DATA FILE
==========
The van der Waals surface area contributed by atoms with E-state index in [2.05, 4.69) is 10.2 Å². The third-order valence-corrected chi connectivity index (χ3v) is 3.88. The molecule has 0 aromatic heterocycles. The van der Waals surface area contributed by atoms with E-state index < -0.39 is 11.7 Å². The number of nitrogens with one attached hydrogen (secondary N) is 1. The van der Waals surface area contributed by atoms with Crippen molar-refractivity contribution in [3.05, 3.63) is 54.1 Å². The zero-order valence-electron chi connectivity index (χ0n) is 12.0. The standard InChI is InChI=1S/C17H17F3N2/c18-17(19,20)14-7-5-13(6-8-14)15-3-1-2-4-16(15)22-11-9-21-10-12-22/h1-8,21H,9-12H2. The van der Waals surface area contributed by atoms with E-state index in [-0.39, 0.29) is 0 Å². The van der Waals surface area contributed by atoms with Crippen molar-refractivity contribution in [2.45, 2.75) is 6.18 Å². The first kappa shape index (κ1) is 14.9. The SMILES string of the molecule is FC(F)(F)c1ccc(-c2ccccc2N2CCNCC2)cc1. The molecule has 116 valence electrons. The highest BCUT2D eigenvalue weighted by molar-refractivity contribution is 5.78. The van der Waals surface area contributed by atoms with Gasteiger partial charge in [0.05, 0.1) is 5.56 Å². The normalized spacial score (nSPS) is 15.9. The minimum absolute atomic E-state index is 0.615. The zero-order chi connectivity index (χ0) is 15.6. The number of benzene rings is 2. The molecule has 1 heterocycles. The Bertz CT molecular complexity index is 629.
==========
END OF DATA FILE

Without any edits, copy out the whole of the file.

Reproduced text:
The van der Waals surface area contributed by atoms with E-state index in [2.05, 4.69) is 10.2 Å². The third-order valence-corrected chi connectivity index (χ3v) is 3.88. The molecule has 0 aromatic heterocycles. The van der Waals surface area contributed by atoms with E-state index < -0.39 is 11.7 Å². The number of nitrogens with one attached hydrogen (secondary N) is 1. The van der Waals surface area contributed by atoms with Crippen molar-refractivity contribution in [3.05, 3.63) is 54.1 Å². The zero-order valence-electron chi connectivity index (χ0n) is 12.0. The standard InChI is InChI=1S/C17H17F3N2/c18-17(19,20)14-7-5-13(6-8-14)15-3-1-2-4-16(15)22-11-9-21-10-12-22/h1-8,21H,9-12H2. The van der Waals surface area contributed by atoms with E-state index in [-0.39, 0.29) is 0 Å². The van der Waals surface area contributed by atoms with Crippen molar-refractivity contribution in [2.45, 2.75) is 6.18 Å². The first kappa shape index (κ1) is 14.9. The SMILES string of the molecule is FC(F)(F)c1ccc(-c2ccccc2N2CCNCC2)cc1. The molecule has 116 valence electrons. The highest BCUT2D eigenvalue weighted by molar-refractivity contribution is 5.78. The van der Waals surface area contributed by atoms with Gasteiger partial charge in [0.05, 0.1) is 5.56 Å². The normalized spacial score (nSPS) is 15.9. The minimum absolute atomic E-state index is 0.615. The zero-order chi connectivity index (χ0) is 15.6. The number of benzene rings is 2. The molecule has 1 heterocycles. The Bertz CT molecular complexity index is 629.